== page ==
There’s even a burgeoning market for standalone Markdown editors, with some popular options being Mou on Mac, MarkdownPad on Windows, and Dillinger in the browser. Markdown support is also central to new services like Beegit, which offers online document collaboration.
If you are interested in the tool ecosystem in Markdown, I wrote a post that covers more standalone options as well as conversion tools for doing tasks like converting Word documents to Markdown.
Markdown’s appeal is the simplicity of its syntax. Its philosophy emphasizes being easy to read first and and easy to write second. Let’s look at some examples to see how this works.
Headers are generally indicated using the pound symbol. So:
The number of pound symbols indicates the header level. Markdown often offers multiple syntax options for elements, so headers can also be indicated via underlining. The following would also result in an
My Title =============
Unordered lists can be created using either asterisks, pluses or hyphens:
* My first bullet * My second bullet
<ul> <li>My first bullet</li> <li>My second bullet</li> </ul>
Replacing the * with + or - will result in the same HTML output.
Ordered lists use numbers but do not require that the number actually correlate to the items position in the list. So:
1. My first item 1. My second item 8. My third item
<ol> <li>My first item</li> <li>My second item</li> <li>My third item</li> </ol>
Italic and bold text typically also uses the asterisk, but can also use underscore. So:
*This is italic* and _this is italic_ but **this is bold** and __this is bold__
<em>This is italic</em> and <em>this is italic</em> but <strong>this is bold</strong> and <strong>this is bold</strong>
Links and images use a similar syntax, one that my experience has found to be the least intuitive of Markdown’s shorthand syntax. So:
![O'Reilly logo](http://cdn.oreillystatic.com/images/sitewide-headers/ml-header-home-blinking.gif) And this would be a [link to O'Reilly](http://oreilly.com)
<img src="http://cdn.oreillystatic.com/images/sitewide-headers/ml-header-home-blinking.gif" alt="O'Reilly logo"> <p>And this would be a <a href="http://oreilly.com">link to O'Reilly</a></p>
Hopefully this gives you a sense of what the Markdown syntax looks like. There is also shorthand syntax for things like block quotes, code blocks, and horizontal rules. If you would like a comprehensive overview of the entire syntax, refer to John Gruber’s original syntax documentation.
Markdown’s biggest flaw is the simplicity of its syntax. Once you become comfortable with the syntax, it can be very quick and easy to write Markdown documents. But Markdown’s syntax only covers a limited subset of HTML. To fix this limitation, Markdown allows you to directly include HTML within a Markdown document, but this means that you’ll need to know HTML to properly use Markdown for authoring. There are also multiple “flavors” of Markdown to deal with. These issues can complicate using Markdown with content contributors. The following are two other problems:
There are numerous Markdown variations, called “flavors,” available. GitHub relies on Markdown as a standard for its documentation and uses GitHub-Flavored Markdown. StackOverflow has its own additions to Markdown. According to Wikipedia, other variations of Markdown also exist from reddit, Diaspora, OpenStreetMap, and SourceForge.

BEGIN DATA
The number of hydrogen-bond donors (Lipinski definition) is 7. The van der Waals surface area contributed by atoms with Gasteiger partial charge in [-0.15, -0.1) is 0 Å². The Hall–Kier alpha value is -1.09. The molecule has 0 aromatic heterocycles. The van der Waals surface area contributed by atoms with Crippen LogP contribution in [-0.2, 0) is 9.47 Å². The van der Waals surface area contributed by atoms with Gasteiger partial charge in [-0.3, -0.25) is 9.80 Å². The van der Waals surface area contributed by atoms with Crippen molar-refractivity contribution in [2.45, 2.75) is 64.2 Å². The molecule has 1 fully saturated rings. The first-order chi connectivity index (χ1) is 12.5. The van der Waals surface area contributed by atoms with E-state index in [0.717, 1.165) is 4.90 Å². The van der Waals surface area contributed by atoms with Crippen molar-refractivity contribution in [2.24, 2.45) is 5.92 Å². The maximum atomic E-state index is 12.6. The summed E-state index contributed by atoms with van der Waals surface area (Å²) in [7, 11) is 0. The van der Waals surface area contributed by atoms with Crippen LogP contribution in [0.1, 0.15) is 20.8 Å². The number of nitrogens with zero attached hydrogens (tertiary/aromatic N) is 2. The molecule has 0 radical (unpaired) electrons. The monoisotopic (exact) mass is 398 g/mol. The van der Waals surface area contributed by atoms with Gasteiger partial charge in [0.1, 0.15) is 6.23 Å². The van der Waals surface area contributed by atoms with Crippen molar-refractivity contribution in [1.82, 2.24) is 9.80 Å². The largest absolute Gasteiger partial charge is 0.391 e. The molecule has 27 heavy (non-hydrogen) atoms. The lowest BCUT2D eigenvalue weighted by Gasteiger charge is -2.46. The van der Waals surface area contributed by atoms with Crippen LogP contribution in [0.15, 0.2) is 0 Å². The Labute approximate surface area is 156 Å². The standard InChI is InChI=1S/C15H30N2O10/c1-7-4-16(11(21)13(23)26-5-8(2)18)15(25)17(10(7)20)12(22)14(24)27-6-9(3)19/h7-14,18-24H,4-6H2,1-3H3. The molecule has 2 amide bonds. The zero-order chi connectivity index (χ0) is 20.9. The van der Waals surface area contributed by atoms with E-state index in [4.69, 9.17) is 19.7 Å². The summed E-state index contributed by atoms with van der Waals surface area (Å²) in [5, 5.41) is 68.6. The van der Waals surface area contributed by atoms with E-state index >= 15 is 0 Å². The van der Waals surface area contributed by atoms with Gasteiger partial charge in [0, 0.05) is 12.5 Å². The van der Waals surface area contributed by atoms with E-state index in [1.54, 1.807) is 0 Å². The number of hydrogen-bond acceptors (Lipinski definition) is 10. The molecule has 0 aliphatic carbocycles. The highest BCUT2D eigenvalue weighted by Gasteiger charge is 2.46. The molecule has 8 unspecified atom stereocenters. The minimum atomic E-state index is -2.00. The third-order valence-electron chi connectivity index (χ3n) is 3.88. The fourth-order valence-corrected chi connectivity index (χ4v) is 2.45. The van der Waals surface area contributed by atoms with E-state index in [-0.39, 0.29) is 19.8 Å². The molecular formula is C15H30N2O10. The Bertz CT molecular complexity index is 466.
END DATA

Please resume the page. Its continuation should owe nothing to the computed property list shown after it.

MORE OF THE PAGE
There was even an attempt to standardize Markdown which ran into copyright issues, as John Gruber owned the rights to the Markdown name. It now exists under the name CommonMark.
The problem with a lack of a standard is that much of the tooling around Markdown is built for one variant or another. Some support multiple variants, but trying to teach a nontechnical content contributor about the complexity of the Markdown ecosystem can become a barrier.
Markdown covers a very limited subset of HTML, which means that authors will need to understand the situations that aren’t covered as well as know the HTML to use for those situations. This forces a content contributor to not only learn Markdown, but also what Markdown cannot do, and then learn HTML to fill those gaps.
Let’s look at a very common example. Markdown currently has no syntax for named anchors, but named anchors are frequently used in content to allow a user to quickly jump to a location in a page. In order to achieve a named anchor, you’ll need to mix Markdown and HTML as follows:
<a name="mysubheader"></a> ##My Subheader
While Markdown’s support for embedded HTML means that there is nothing HTML can do that Markdown cannot, it adds a great deal of complexity, especially for a content contributor who is unfamiliar with HTML.
In addition, standalone Markdown editors are not WYSIWIG, opting instead to offer a live preview of hand-written code. As Markdown continues to grow in use, the tools keep improving, but the current state of Markdown tooling offers a very unfamiliar experience for many content contributors.
One option for content contributors familiar with working in Word for content authoring is the Microsoft Word to Markdown Converter project by Ben Balter. My own personal use of this project has shown that while the output needs manual cleaning, it is generally reliable.
Despite these issues, as we’ll see when we look deeper at static site generators, Markdown has become the standard for writing content within these tools.